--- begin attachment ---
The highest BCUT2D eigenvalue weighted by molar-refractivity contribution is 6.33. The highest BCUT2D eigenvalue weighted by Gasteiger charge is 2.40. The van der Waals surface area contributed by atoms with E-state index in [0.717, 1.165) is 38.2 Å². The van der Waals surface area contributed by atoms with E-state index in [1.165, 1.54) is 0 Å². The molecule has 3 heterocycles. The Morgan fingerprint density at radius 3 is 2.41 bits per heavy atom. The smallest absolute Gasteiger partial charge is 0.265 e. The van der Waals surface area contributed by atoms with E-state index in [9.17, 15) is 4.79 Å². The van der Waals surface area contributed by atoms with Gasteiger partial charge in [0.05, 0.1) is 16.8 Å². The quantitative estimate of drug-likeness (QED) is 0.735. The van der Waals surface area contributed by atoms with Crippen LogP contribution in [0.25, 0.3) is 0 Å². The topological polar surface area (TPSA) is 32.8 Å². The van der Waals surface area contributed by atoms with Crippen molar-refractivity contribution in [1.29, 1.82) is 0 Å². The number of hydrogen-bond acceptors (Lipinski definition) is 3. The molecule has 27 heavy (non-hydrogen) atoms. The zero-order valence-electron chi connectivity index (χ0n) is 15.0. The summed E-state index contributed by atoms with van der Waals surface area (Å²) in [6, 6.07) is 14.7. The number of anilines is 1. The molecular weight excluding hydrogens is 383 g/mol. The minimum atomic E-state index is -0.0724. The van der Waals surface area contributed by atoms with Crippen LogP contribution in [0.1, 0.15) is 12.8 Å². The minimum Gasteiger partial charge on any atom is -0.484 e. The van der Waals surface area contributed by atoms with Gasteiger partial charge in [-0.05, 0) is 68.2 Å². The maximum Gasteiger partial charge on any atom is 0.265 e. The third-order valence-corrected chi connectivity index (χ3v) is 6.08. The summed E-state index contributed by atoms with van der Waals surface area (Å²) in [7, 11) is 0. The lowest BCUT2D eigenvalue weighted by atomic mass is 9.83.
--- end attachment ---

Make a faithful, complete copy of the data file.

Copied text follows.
The highest BCUT2D eigenvalue weighted by molar-refractivity contribution is 6.33. The highest BCUT2D eigenvalue weighted by Gasteiger charge is 2.40. The van der Waals surface area contributed by atoms with E-state index in [0.717, 1.165) is 38.2 Å². The van der Waals surface area contributed by atoms with E-state index in [1.165, 1.54) is 0 Å². The molecule has 3 heterocycles. The Morgan fingerprint density at radius 3 is 2.41 bits per heavy atom. The smallest absolute Gasteiger partial charge is 0.265 e. The van der Waals surface area contributed by atoms with E-state index in [9.17, 15) is 4.79 Å². The van der Waals surface area contributed by atoms with Gasteiger partial charge in [0.05, 0.1) is 16.8 Å². The quantitative estimate of drug-likeness (QED) is 0.735. The van der Waals surface area contributed by atoms with Crippen LogP contribution in [0.25, 0.3) is 0 Å². The topological polar surface area (TPSA) is 32.8 Å². The van der Waals surface area contributed by atoms with Crippen molar-refractivity contribution in [1.29, 1.82) is 0 Å². The number of hydrogen-bond acceptors (Lipinski definition) is 3. The molecule has 27 heavy (non-hydrogen) atoms. The zero-order valence-electron chi connectivity index (χ0n) is 15.0. The summed E-state index contributed by atoms with van der Waals surface area (Å²) in [6, 6.07) is 14.7. The number of anilines is 1. The molecular weight excluding hydrogens is 383 g/mol. The minimum atomic E-state index is -0.0724. The van der Waals surface area contributed by atoms with Crippen LogP contribution in [0.1, 0.15) is 12.8 Å². The minimum Gasteiger partial charge on any atom is -0.484 e. The van der Waals surface area contributed by atoms with Gasteiger partial charge in [-0.05, 0) is 68.2 Å². The maximum Gasteiger partial charge on any atom is 0.265 e. The third-order valence-corrected chi connectivity index (χ3v) is 6.08. The summed E-state index contributed by atoms with van der Waals surface area (Å²) in [7, 11) is 0. The lowest BCUT2D eigenvalue weighted by atomic mass is 9.83.